US Press: pick of the papers

The ten must-read opinion pieces from today's US papers.

1. America Isn't a Corporation (New York Times)

What's with the notion that this country needs a successful businessman as president? Making good economic policy isn't at all like maximizing corporate profits, Paul Krugman writes.

2. Afghanistan's future (Los Angeles Times)

With a stalemate in the war, the surest road to peace and stability is through talks with the Taliban, this editorial argues.

3. Obama's damaging blow to our military (Washington Post)

Howard P. "Buck" McKeon argues smaller isn't necessarily smarter.

4. The strategy behind political ads (Politico)

The spots provide clues about a campaign's polling, fundraising and focus-grouping, write Ken Goldstein and Elizabeth Wilner.

5. Contempt for the Constitution (Wall Street Journal) ($)

Justice invents a legal rationale for Obama appointments, according to this review.

6. Big outreach on campus (Boston Globe) ($)

College student's suicide prompts broader discussion of mental health, Joan Wickersham writes.

7. Santorum and the mythic power of the zealots (Chicago Tribune)

The GOP candidate is a man enthralled with mythic power -- and it's making him speak in tongues, Meghan Daum discusses.

8. Supreme Court got it right on church hiring (Los Angeles Times)

The justices backed religious autonomy without approving in advance any assertion of the "ministerial exception" this editorial writes.

9. Defining a safer clean-energy future (Denver Post)

Mike Chiropolos writes that Merriam-Webster's Collegiate Dictionary added more than 150 new words last year. Not included on the list were "hydraulic fracturing" or "fracking," but it seems likely they'll be added in 2012.

10. Obama family values (Salon)

The First Couple works hard to raise their children and keep their marriage strong -- but people are still outraged, Joan Walsh writes.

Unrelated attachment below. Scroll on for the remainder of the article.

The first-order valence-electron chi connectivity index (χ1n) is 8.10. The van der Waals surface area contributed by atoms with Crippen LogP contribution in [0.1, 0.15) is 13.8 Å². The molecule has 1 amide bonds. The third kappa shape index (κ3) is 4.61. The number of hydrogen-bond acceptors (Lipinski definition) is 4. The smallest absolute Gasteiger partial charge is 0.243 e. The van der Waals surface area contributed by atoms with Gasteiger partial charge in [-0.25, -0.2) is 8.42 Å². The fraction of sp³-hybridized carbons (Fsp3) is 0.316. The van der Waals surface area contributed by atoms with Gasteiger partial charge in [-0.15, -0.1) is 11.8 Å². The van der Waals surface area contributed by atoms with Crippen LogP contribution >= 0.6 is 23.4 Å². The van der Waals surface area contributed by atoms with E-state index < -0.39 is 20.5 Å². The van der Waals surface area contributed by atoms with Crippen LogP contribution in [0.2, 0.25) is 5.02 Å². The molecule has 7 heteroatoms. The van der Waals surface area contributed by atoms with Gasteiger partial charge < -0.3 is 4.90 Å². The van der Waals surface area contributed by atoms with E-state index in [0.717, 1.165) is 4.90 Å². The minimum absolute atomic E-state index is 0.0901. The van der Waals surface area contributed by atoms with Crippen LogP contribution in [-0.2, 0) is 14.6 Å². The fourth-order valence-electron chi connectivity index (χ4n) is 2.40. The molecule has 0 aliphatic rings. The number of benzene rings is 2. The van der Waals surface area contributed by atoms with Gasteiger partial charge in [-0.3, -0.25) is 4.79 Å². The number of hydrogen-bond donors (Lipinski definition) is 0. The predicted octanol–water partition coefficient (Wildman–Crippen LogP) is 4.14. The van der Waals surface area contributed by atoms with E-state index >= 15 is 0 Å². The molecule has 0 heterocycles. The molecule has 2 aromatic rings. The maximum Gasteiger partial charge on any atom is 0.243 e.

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Donald Trump's inauguration signals the start of a new and more unstable era

A century in which the world's hegemonic power was a rational actor is about to give way to a more terrifying reality. 

For close to a century, the United States of America has been the world’s paramount superpower, one motivated by, for good and for bad, a rational and predictable series of motivations around its interests and a commitment to a rules-based global order, albeit one caveated by an awareness of the limits of enforcing that against other world powers.

We are now entering a period in which the world’s paramount superpower is neither led by a rational or predictable actor, has no commitment to a rules-based order, and to an extent it has any guiding principle, they are those set forward in Donald Trump’s inaugural: “we will follow two simple rules: hire American and buy American”, “from this day forth, it’s going to be America first, only America first”.

That means that the jousting between Trump and China will only intensify now that he is in office.  The possibility not only of a trade war, but of a hot war, between the two should not be ruled out.

We also have another signal – if it were needed – that he intends to turn a blind eye to the actions of autocrats around the world.

What does that mean for Brexit? It confirms that those who greeted the news that an US-UK trade deal is a “priority” for the incoming administration, including Theresa May, who described Britain as “front of the queue” for a deal with Trump’s America, should prepare themselves for disappointment.

For Europe in general, it confirms what should already been apparent: the nations of Europe are going to have be much, much more self-reliant in terms of their own security. That increases Britain’s leverage as far as the Brexit talks are concerned, in that Britain’s outsized defence spending will allow it acquire goodwill and trade favours in exchange for its role protecting the European Union’s Eastern border.

That might allow May a better deal out of Brexit than she might have got under Hillary Clinton. But there’s a reason why Trump has increased Britain’s heft as far as security and defence are concerned: it’s because his presidency ushers in an era in which we are all much, much less secure. 

Stephen Bush is special correspondent at the New Statesman. His daily briefing, Morning Call, provides a quick and essential guide to British politics.